E.g. the blackbird. vs. the black bird.[13]
E.g. with sugar or without sugar?
(the second sugar is more heavily stressed)[13]


See also: Vietnamese phonology

Note: There are three main dialects of Vietnamese, a northern one centered on Hanoi, a central one centered on Huế, and a southern one centered on Ho Chi Minh City.

See also


  1. ^ a b MacDonald (1989:224)
  2. ^ Munro & Mann (2005:311)
  3. ^ Zsiga (2003:400–401)
  4. ^ a b Jeffers & Lehiste (1979:140)
  5. ^ a b c Goldstein, Fabiano & Washington (2005:203)
  6. ^ MacDonald (1989:223)
  7. ^ See the overview at Hallé, Best & Levitt (1999:283)
  8. ^ MacDonald (1989:215)
  9. ^ McEwan-Fujita, Emily. "Gaelic and English". Experience an Emerald Adventure.
  10. ^ a b Al Saqqaf & Vaddapalli (2012), p. 48.
  11. ^ Hago & Khan (2015)
  12. ^ Khattab (2002:101)
  13. ^ a b c d e f g h i j k l m n o p q r s t Swan 2001, p. 91.
  14. ^ a b c d Swan 2001, p. 93.
  15. ^ a b c d Swan 2001, p. 94.
  16. ^ a b Swan 2001, pp. 91, 96.
  17. ^ Sewell, Andrew (2009). "World Englishes, English as a Lingua Franca, and the case of Hong Kong English". English Today. 25 (1): 37–43. doi:10.1017/S0266078409000066. S2CID 54170922.
  18. ^ Deterding, D., Wong J., & Kirkpatrick, A. (2008). The pronunciation of Hong Kong English. English World-Wide, 29, 148–149.
  19. ^ Sewell, Andrew (2017). "Pronunciation Assessment in Asia's World City: Implications of a Lingua Franca Approach in Hong Kong". In Isaacs T.; Trofimovich P. (eds.). Second Language Pronunciation Assessment: Interdisciplinary Perspectives. Vol. 107. Bristol: Multilingual Matters / Channel View Publications. pp. 237–255. ISBN 9781783096848. JSTOR 10.21832/j.ctt1xp3wcc.17.
  20. ^ Melen (2010:71–75)
  21. ^ Collins & Mees 2003, p. 11, 286.
  22. ^ a b c d e Collins & Mees 2003, p. 286.
  23. ^ Collins & Mees 2003, p. 285–286.
  24. ^ a b c d Collins & Mees 2003, p. 285.
  25. ^ Collins & Mees 2003, p. 285-286.
  26. ^ a b Collins & Mees 2003, p. 287.
  27. ^ Collins & Mees 2003, p. 10, 288.
  28. ^ Collins & Mees 2003, p. 10.
  29. ^ a b c d e Collins & Mees 2003, p. 289.
  30. ^ a b Collins & Mees 2003, p. 288.
  31. ^ Collins & Mees 2003, p. ?.
  32. ^ Hallé, Best & Levitt (1999:294)
  33. ^ Paradis & LaCharité (2001:257), citing LaCharité & Prévost (1999)
  34. ^ a b "French Speakers' English Pronunciation Errors". 2013-12-06.
  35. ^ Paradis & LaCharité 2012.
  36. ^ Gut (2009)
  37. ^ a b c d "10 English Pronunciation Errors by German Speakers - Pronunciation Studio". 2016-04-04. Retrieved 2017-03-04.
  38. ^ a b Hickey, Raymond (October 2014). "German pronunciations of English" (PDF). University of Duisburg-Essen.
  39. ^ Shoebottom, Paul. "Language differences: English - German". Archived from the original on 2017-05-15. Retrieved 2017-03-04.
  40. ^ a b c d e Cheung (2015).
  41. ^ Georgiou, Georgios P. (2019-03-01). "Bit and beat are heard as the same: Mapping the vowel perceptual patterns of Greek-English bilingual children". Language Sciences. 72: 1–12. doi:10.1016/j.langsci.2018.12.001. ISSN 0388-0001. S2CID 150229377.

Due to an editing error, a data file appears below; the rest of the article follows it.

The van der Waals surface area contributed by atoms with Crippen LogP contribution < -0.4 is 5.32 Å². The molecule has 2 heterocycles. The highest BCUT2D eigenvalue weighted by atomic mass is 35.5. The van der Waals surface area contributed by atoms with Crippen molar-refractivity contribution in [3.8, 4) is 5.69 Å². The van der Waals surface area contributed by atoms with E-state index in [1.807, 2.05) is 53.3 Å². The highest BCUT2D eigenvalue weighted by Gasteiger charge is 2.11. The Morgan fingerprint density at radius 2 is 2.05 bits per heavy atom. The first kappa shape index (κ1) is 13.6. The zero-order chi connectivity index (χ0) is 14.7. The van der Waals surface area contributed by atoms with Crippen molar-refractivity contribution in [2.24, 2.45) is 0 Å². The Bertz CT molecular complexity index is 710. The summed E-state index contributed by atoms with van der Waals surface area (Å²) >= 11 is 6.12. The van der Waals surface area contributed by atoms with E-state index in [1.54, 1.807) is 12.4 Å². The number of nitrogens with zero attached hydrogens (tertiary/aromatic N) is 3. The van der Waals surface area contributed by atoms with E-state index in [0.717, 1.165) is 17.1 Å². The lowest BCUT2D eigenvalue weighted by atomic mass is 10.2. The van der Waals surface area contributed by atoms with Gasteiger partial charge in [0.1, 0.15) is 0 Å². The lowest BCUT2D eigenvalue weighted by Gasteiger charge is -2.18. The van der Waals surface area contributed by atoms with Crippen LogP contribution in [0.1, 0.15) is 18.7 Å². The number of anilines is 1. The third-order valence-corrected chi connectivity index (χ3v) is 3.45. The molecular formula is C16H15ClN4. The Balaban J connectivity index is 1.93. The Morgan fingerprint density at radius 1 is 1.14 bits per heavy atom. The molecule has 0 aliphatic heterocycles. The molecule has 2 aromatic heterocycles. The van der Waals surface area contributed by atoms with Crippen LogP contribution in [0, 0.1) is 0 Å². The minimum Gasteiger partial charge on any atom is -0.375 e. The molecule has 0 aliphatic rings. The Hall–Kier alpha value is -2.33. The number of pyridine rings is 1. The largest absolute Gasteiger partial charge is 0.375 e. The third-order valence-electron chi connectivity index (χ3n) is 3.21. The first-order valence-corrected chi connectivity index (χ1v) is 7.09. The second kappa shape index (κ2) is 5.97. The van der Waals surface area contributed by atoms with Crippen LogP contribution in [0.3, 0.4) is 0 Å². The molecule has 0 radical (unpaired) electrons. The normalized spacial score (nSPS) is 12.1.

42. ^ a b c d e Shoebottom (2007)
  43. ^ Nádasdy (2006)
  44. ^ Kovács & Siptár (2006:?)
  45. ^ Michael., Vago, Robert (1980). The sound pattern of Hungarian. Georgetown University Press. ISBN 0-87840-177-6. OCLC 1171902116.((cite book)): CS1 maint: multiple names: authors list (link)
  46. ^ "CUBE: dropped". Retrieved 2022-10-08.
  47. ^ Martin Russell, Analysis of Italian children's English pronunciation Archived 2007-05-27 at the Wayback Machine. Accessed 2007-07-12.
  48. ^ "Italian Speakers' English Pronunciation Errors". 22 November 2013.
  49. ^ "Italian Speakers' English Pronunciation Errors". 22 November 2013.
  50. ^ "Italian Speakers' English Pronunciation Errors". 22 November 2013.
  51. ^ "Italian Speakers' English Pronunciation Errors". 22 November 2013.
  52. ^ Goto (1971:?)
  53. ^ Hallé, Best & Levitt (1999:284)
  54. ^ "Pronunciation problems for Brazilian students of English". Archived from the original on 2009-10-15. Retrieved 2009-10-15.
  55. ^ Palatalization in Brazilian Portuguese/English interphonology
  56. ^ Preceding phonological context effects on palatalization in Brazilian Portuguese/English interphonology Page 68.
  57. ^ Thompson (1991)
  58. ^ Zsiga (2003:400–401, 423)
  59. ^ a b c d e f g h i "LanguageLink TEFL clinic - Pronunciation".
  60. ^ Sukmawijaya, Jeri, Sutiono Mahdi, and Susi Yuliawati (2020). "AN ACOUSTIC ANALYSIS OF VOICELESS ALVEOLAR PLOSIVE/t/IN SUNDANESE, INDONESIAN, AND ENGLISH BY SUNDANESE SPEAKERS." Metahumaniora 10.1: 1-13.
  61. ^ a b "О характерных ошибках в произношении при изучении английского языка". 2017-10-20.
  62. ^ a b c "Как исправить или улучшить свое произношение?".
  63. ^ a b c d e f MacDonald (1989:219)
  64. ^ Jeffers & Lehiste (1979:139)
  65. ^ Hwa-Froelich, Hodson & Edwards (2003:269)
  66. ^ a b Hwa-Froelich, Hodson & Edwards (2003:267)
  67. ^ a b Hwa-Froelich, Hodson & Edwards (2003:271)
  68. ^ Hwa-Froelich, Hodson & Edwards (2003:265)


Further reading